On The Soul
another), opinion the number of the plane, sensation the number of the
solid; the numbers are by him expressly identified with the Forms
themselves or principles, and are formed out of the elements; now
things are apprehended either by mind or science or opinion or
sensation, and these same numbers are the Forms of things.
Some thinkers, accepting both premisses, viz. that the soul is
both originative of movement and cognitive, have compounded it of both
and declared the soul to be a self-moving number.
As to the nature and number of the first principles opinions differ.
The difference is greatest between those who regard them as
corporeal and those who regard them as incorporeal, and from both
dissent those who make a blend and draw their principles from both
sources. The number of principles is also in dispute; some admit one
only, others assert several. There is a consequent diversity in
their several accounts of soul; they assume, naturally enough, that
what is in its own nature originative of movement must be among what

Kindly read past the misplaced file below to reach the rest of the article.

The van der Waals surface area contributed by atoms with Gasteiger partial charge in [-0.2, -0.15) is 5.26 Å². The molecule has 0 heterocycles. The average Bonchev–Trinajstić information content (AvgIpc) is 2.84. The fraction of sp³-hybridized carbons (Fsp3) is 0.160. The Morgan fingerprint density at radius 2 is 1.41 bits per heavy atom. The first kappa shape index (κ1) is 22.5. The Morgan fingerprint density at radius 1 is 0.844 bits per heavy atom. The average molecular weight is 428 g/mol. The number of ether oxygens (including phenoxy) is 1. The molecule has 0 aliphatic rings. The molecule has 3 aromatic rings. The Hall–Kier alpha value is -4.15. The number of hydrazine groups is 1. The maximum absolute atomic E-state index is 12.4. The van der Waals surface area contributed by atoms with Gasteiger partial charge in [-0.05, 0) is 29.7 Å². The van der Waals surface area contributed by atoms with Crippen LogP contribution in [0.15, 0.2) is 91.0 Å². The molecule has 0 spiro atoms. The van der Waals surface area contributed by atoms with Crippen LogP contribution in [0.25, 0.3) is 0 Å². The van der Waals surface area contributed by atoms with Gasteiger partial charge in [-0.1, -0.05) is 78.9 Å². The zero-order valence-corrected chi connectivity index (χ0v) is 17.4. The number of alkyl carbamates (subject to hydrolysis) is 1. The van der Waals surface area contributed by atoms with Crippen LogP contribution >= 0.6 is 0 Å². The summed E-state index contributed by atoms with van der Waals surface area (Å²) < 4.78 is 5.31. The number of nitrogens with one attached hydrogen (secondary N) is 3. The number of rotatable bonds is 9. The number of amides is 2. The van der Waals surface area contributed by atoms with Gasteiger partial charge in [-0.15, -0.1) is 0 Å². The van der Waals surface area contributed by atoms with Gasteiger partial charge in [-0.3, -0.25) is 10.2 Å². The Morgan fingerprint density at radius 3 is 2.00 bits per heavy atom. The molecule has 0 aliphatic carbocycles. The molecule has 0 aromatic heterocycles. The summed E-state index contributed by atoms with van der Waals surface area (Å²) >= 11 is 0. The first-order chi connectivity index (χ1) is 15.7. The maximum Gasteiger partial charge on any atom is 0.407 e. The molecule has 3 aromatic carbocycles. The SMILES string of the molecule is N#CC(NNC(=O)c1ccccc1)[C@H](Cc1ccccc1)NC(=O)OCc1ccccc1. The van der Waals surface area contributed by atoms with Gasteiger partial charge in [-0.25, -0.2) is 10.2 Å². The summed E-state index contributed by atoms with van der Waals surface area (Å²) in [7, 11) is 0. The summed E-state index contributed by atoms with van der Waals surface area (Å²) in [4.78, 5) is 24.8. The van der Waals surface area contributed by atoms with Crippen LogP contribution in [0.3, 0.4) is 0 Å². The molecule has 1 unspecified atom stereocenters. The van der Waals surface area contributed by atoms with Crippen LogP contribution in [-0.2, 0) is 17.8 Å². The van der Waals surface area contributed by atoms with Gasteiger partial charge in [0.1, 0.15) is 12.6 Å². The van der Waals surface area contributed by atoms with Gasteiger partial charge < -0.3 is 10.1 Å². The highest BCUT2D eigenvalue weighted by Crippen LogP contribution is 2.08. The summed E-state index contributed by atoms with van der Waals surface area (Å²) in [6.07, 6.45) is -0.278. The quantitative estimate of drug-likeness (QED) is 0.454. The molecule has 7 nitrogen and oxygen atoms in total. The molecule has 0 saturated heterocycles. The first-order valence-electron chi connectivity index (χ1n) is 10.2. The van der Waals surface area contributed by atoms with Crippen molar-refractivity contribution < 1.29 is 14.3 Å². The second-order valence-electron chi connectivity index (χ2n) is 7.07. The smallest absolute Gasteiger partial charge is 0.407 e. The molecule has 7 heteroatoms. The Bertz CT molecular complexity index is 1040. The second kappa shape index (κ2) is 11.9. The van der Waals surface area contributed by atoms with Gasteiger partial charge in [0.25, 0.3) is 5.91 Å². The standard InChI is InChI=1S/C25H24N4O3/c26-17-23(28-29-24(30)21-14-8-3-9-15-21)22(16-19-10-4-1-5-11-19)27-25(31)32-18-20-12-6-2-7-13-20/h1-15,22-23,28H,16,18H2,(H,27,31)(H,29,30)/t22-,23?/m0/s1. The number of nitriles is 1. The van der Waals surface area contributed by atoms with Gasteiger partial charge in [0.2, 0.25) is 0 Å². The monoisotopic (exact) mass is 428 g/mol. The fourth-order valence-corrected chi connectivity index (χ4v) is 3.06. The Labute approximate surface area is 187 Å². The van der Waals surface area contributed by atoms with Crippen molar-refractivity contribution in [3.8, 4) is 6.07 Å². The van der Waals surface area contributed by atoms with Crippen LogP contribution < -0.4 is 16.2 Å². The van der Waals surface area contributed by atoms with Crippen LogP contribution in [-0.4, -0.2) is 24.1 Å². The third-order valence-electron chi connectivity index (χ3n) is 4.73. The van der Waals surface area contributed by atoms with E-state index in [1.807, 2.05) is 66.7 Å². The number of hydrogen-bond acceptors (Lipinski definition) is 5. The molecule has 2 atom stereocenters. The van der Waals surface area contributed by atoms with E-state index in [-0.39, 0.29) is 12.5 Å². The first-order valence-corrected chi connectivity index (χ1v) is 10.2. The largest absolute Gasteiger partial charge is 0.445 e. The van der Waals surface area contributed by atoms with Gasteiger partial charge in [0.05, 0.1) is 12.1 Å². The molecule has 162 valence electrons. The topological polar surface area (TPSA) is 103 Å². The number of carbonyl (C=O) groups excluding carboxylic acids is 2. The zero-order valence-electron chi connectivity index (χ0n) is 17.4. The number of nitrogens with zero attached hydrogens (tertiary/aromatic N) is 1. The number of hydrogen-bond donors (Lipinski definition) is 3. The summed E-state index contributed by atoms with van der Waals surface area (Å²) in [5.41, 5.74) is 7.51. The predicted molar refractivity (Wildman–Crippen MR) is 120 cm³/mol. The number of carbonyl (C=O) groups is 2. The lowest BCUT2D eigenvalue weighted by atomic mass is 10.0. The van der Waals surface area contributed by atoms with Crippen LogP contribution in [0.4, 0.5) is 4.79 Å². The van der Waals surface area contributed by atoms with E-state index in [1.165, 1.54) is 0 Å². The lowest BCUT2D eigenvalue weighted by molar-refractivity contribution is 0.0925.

is primordial. That has led some to regard it as fire, for fire is the
subtlest of the elements and nearest to incorporeality; further, in
the most primary sense, fire both is moved and originates movement
in all the others.
Democritus has expressed himself more ingeniously than the rest on
the grounds for ascribing each of these two characters to soul; soul
and mind are, he says, one and the same thing, and this thing must
be one of the primary and indivisible bodies, and its power of
originating movement must be due to its fineness of grain and the
shape of its atoms; he says that of all the shapes the spherical is
the most mobile, and that this is the shape of the particles of fire
Anaxagoras, as we said above, seems to distinguish between soul
and mind, but in practice he treats them as a single substance, except
that it is mind that he specially posits as the principle of all
things; at any rate what he says is that mind alone of all that is